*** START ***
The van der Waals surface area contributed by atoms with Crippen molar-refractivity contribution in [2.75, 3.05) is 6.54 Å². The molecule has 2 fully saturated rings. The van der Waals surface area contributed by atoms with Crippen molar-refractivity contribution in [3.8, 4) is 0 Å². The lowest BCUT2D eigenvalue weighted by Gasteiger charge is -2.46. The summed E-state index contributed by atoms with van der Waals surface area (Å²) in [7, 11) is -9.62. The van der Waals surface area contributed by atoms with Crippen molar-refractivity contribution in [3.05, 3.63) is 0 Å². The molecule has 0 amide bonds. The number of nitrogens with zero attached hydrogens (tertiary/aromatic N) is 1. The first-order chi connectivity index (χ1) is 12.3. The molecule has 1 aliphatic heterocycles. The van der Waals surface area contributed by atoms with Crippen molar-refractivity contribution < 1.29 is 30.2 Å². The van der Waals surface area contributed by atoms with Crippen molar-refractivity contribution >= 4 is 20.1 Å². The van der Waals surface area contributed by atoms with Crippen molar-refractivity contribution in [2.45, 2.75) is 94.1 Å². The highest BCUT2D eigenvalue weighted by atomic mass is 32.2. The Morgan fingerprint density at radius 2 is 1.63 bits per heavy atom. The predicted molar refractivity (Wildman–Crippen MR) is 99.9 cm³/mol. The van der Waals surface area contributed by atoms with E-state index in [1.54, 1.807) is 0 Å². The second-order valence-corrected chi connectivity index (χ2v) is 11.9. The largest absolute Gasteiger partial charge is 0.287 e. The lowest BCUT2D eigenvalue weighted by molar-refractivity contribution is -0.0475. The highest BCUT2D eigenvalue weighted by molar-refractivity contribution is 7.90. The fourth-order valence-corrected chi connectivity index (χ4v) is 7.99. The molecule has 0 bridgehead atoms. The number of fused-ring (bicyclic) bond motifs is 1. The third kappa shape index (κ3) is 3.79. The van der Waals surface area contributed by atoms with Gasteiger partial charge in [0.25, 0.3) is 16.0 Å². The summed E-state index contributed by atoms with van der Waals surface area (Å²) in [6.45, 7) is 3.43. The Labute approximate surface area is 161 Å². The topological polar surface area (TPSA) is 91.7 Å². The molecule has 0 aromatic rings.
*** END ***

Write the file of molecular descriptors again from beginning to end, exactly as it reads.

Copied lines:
The van der Waals surface area contributed by atoms with Crippen molar-refractivity contribution in [2.75, 3.05) is 6.54 Å². The molecule has 2 fully saturated rings. The van der Waals surface area contributed by atoms with Crippen molar-refractivity contribution in [3.8, 4) is 0 Å². The lowest BCUT2D eigenvalue weighted by Gasteiger charge is -2.46. The summed E-state index contributed by atoms with van der Waals surface area (Å²) in [7, 11) is -9.62. The van der Waals surface area contributed by atoms with Crippen molar-refractivity contribution in [3.05, 3.63) is 0 Å². The molecule has 0 amide bonds. The number of nitrogens with zero attached hydrogens (tertiary/aromatic N) is 1. The first-order chi connectivity index (χ1) is 12.3. The molecule has 1 aliphatic heterocycles. The van der Waals surface area contributed by atoms with Crippen molar-refractivity contribution < 1.29 is 30.2 Å². The van der Waals surface area contributed by atoms with Crippen molar-refractivity contribution >= 4 is 20.1 Å². The van der Waals surface area contributed by atoms with Crippen molar-refractivity contribution in [2.45, 2.75) is 94.1 Å². The highest BCUT2D eigenvalue weighted by atomic mass is 32.2. The Morgan fingerprint density at radius 2 is 1.63 bits per heavy atom. The predicted molar refractivity (Wildman–Crippen MR) is 99.9 cm³/mol. The van der Waals surface area contributed by atoms with E-state index in [1.54, 1.807) is 0 Å². The second-order valence-corrected chi connectivity index (χ2v) is 11.9. The largest absolute Gasteiger partial charge is 0.287 e. The lowest BCUT2D eigenvalue weighted by molar-refractivity contribution is -0.0475. The highest BCUT2D eigenvalue weighted by molar-refractivity contribution is 7.90. The fourth-order valence-corrected chi connectivity index (χ4v) is 7.99. The molecule has 0 bridgehead atoms. The number of fused-ring (bicyclic) bond motifs is 1. The third kappa shape index (κ3) is 3.79. The van der Waals surface area contributed by atoms with Gasteiger partial charge in [0.25, 0.3) is 16.0 Å². The summed E-state index contributed by atoms with van der Waals surface area (Å²) in [6.45, 7) is 3.43. The Labute approximate surface area is 161 Å². The topological polar surface area (TPSA) is 91.7 Å². The molecule has 0 aromatic rings.